Telecoms union to complete 5G standardisation by 2019

Director General, National Information Technology Development Agency (NITDA), Dr. Isa Pantami (left); Chairman, Alliance For Affordable Internet, Dr. Omobola Johnson; Chairman, Board of Commissioners, Nigerian Communications Commission (NCC), Senator Olabiyi Durojaiye; Secretary General, International Telecommunications Union (ITU), Houlin Zhao; and EVC/CEO of NCC, Prof. Umaru Danbatta, at the opening of the Nigerian Pavilion yesterday at the ongoing ITU Telecom World 2017 in Busan, South Korea. PHOTO: ADEYEMI ADEPETUN


•ITU may give 2018 conference to Africa

With a charge on countries including Nigeria, South Africa, Kenya, Egypt to champion next generation technologies in terms of use and adoption, the International Telecommunications Union (ITU) is hoping to complete all standardisation around the Fifth-Generation (5G) networks by 2019.

ITU Secretary-General, Houlin Zhao, who revealed this on Monday, while declaring open the 2017 edition of the Telecoms World Conference in Busan, South Korea, with the theme: Digital Transformation, Global Opportunity, countries, especially in the African region to brace up for disruptions.He revealed that the world is gradually shifting from 3G; 4G and focus now is on 5G, which he said would make technology stronger.

According to him, the technology, ‘‘5G is not finalised yet. ITU is working to improve its parameters and fix spectrum for it. Though some countries, including Korea, are already test running the technology, the standardisation will be fixed at the Plenary Assembly of Radio Communications Sector by 2019.’’

5G has higher capacity than current 4G, allowing a higher density of mobile broadband users, and supporting device-to-device, ultra reliable, and massive machine communications.Its research and development also aims at lower latency than 4G equipment and lower battery consumption, for better implementation of the Internet of things.

Zhao called on countries to brace up for the next phase of industrial revolution, which is the Fourth, stressing that countries that are not investing will be left behind.Furthermore, Zhao said the global mobile connectivity has hit 95 per cent.Houlin particularly commended Nigeria for aiding the growth of mobile connectivity, stressing that the footprint is seen across Africa and the world at large.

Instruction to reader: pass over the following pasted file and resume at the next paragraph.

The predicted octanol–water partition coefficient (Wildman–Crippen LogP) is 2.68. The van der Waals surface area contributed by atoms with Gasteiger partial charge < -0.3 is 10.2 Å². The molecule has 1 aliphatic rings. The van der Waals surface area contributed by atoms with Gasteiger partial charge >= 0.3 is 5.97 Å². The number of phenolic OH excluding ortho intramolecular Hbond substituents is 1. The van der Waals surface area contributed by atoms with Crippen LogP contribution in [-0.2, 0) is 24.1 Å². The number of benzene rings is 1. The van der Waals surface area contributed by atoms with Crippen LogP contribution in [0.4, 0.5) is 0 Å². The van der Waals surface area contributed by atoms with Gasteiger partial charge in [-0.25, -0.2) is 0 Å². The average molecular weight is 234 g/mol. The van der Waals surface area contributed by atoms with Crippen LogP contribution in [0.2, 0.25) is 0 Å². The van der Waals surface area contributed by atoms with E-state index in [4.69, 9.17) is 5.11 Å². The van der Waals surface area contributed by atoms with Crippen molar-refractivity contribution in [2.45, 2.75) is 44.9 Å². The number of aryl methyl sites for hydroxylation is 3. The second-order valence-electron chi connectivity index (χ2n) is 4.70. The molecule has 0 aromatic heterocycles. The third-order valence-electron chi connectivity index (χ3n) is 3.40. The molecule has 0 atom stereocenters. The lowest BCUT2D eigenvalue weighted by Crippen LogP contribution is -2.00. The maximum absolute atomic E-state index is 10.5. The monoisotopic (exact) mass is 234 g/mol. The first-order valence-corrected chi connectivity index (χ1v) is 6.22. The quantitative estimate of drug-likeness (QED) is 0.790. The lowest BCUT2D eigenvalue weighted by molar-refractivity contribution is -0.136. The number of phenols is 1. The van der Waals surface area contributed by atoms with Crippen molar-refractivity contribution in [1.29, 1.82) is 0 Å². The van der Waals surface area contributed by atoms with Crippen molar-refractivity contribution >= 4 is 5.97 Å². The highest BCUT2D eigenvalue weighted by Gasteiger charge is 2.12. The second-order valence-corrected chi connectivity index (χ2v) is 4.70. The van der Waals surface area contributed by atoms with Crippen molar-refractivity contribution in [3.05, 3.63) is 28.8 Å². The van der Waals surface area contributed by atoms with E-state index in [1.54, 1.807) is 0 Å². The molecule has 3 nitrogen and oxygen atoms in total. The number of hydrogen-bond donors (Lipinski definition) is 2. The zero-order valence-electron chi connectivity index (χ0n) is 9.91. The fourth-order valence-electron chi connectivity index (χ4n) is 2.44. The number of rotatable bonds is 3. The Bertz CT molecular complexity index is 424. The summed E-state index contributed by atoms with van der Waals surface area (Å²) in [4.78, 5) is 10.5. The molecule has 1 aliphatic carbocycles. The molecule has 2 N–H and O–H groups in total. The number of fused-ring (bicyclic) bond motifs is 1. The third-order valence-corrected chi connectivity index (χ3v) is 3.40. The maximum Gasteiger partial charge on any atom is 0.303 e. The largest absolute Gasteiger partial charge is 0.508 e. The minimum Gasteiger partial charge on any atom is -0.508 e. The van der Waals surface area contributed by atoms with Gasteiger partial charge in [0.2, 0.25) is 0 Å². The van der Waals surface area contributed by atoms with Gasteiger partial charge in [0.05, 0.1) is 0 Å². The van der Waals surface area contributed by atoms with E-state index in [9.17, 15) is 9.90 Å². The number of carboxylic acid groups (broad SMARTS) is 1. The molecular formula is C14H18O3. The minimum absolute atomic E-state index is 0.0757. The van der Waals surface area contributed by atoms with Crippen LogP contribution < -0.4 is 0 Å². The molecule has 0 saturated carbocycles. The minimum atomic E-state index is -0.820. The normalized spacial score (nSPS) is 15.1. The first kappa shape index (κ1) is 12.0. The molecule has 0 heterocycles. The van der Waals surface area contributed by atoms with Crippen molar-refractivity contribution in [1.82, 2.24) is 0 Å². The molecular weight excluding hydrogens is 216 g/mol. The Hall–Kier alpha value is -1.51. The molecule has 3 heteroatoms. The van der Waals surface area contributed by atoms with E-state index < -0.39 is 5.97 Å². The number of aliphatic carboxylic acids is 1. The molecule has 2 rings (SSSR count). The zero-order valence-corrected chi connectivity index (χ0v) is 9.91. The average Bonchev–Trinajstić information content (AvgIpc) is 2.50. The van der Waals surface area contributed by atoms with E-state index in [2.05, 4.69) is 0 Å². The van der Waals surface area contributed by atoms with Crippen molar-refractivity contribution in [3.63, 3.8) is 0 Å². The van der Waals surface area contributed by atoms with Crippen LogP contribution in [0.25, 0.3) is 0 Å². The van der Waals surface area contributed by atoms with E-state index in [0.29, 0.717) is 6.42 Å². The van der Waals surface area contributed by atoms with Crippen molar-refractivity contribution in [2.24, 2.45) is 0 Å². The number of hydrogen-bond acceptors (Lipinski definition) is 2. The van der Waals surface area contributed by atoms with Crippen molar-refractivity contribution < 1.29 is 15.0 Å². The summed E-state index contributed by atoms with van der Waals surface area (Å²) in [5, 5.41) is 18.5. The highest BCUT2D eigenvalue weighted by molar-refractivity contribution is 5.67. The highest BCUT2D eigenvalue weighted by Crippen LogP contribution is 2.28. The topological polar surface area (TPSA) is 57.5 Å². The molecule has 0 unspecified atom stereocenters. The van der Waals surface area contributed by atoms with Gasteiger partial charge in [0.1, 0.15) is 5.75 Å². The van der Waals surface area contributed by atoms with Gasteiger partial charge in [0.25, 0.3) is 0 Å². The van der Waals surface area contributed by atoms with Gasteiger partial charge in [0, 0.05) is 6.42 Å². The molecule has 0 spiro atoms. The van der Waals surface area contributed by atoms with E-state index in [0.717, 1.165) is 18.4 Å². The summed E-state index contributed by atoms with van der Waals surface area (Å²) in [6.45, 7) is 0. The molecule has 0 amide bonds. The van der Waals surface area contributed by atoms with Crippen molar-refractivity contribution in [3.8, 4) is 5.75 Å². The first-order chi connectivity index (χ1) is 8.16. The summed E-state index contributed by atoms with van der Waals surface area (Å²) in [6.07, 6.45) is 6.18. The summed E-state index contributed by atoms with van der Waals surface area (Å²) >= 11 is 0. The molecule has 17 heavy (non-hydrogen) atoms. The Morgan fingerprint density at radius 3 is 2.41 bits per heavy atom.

Indeed, checks by The Guardian showed within the space of 16 years, Nigeria’s mobile connection grew from a meagre 400,000 telephone lines offered by the Nigeria Telecommunications Limited (NITEL) to 240 million connected lines, with 138 million functioning as active telephone line as at July 2017. The liberalisation of the telecommunications sector brought in the GSM operators including MTN, Globacom, Airtel and Etisalat.

The ITU Secretary-General called for concerted from both public and private sectors, “so as to be able to move the about 3.9 billion people of the world that are still offline to the online space.”

In his keynote address, the Minister of Communications and Postal Service, South Africa, Dr. Siyabonga Cyprian Cwele, appealed to ITU to give Africa a chance to host the global edition come next year.

Cwele specifically said South Africa was more than ready to host the 2018 edition of ITU Telecom world. He stressed that Africa is on the move, “the Continent remains number one investment destination now and is ready for business.”He disclosed that South Africa, like other advanced countries has what it takes to host the global event.

Responding, Houlin, who queried while Nigeria is not showing interest in hosting the conference, said hosting next edition in Africa will not be a bad thing, stressing that the prospect is there, “as the region has remain dynamic in the last one year and has witnessed more development in technology related areas than other regions.

“The possibility is high for Africa to host. But it is not a decision I can make alone. The secretariat would consider the offer and communicate back to South Africa,” he stated.



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